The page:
Yet those who have been emphasizing the transit have found fresh reasons for scrutinizing it. During the last event in 2004, it seems that, just before the planet began its journey in front of the sun, its atmosphere lit up in the form of a bright halo surrounding its surface. This appears to have been the first time the Venusian atmosphere was observed from earth-based telescopes.

Close to a hundred participants are engaged by, from left to right, Paul Greenham, Erich Weidenhammer and Ari Gross and Erich Weidenhammer, who have worked to established a budding museum consisting of scientific equipment gleaned from various departments at the University of Toronto.

At a recent conference (April 28) hosted by the University of Toronto's Institute for the History and Philosophy of Science and Technology, Dr. Jay M. Pasachoff, director of the observatory at Williams College in Williamstown, Mass., explained to a gathering of about 100 participants that more accurate observations of what he called "atmosphere scattering" would be made during the Tuesday event.

An additional reason for paying close attention to the transit, according to another presenter, Dr. James Graham of the Dunlap Institute of Astronomy and Physics, will be to take measurements of exactly how much the sun dims when Venus obscures ever so slightly the output of light and heat put out by our closest star. These observations, Dr. Graham explained, can be used to interpret similar dimmings of far-away stars, thus enabling astronomers to formulate ideas about the size of planets that may be orbiting them.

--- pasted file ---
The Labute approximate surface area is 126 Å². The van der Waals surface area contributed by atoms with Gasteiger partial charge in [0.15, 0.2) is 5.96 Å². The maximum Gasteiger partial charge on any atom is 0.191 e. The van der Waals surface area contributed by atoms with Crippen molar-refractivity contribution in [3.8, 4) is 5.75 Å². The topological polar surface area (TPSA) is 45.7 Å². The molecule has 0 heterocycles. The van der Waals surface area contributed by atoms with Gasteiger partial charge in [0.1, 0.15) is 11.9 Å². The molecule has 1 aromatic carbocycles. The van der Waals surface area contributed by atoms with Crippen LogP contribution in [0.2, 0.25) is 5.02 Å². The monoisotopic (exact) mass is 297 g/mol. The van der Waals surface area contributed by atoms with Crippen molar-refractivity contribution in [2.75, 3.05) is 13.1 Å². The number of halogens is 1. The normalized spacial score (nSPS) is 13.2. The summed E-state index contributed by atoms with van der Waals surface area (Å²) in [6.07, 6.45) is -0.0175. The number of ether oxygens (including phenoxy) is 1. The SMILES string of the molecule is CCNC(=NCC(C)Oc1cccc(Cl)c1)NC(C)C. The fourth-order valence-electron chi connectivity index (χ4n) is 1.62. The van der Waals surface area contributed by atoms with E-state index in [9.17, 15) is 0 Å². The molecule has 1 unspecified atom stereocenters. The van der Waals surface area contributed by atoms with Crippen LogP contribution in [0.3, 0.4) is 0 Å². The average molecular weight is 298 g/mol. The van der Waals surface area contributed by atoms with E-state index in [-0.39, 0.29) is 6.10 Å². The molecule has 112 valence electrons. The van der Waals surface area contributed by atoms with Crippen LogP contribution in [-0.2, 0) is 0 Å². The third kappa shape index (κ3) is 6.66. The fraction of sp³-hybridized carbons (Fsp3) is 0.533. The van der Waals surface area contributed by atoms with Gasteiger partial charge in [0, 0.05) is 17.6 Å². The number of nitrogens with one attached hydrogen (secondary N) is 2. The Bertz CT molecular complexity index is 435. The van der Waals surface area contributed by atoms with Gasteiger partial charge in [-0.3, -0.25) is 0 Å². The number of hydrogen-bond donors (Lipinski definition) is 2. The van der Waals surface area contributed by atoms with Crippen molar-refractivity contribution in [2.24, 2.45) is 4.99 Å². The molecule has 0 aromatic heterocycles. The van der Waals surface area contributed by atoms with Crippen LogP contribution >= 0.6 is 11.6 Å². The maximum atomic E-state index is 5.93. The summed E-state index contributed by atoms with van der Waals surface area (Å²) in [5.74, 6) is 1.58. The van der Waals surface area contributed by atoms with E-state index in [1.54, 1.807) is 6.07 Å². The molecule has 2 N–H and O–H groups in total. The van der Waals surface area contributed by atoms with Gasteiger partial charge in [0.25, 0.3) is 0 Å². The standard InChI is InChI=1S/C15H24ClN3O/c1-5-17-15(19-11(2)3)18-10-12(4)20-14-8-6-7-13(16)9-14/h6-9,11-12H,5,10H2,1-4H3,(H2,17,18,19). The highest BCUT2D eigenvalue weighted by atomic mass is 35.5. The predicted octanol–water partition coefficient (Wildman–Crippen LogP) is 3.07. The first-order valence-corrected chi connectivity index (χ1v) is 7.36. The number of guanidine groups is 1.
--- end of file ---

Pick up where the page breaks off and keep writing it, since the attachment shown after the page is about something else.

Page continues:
Professor Jay M. Pasachoff of the Hopkins Observatory at Williams College in Williamstown, Mass., remarks on observations of the Venusian atmosphere.

The day-long conference featured a diverse roster of speakers, each addressing a particular facet of the transit. Department head and renowned historian of physics and mathematics Dr. Craig Fraser offered a general introduction, followed by Randall Rosenfeld, archivist for the Royal Astronomical Society of Canada, who treated the conference to a rendition of a complicated baroque musical piece on a rustic hand-made flute. Rosenfeld was followed by Dr. Bernard Lightman of York University, who led the audience through the complicated debate between two 19th Century astronomers who failed to see eye-to-eye on exactly how observations of the transit should be made.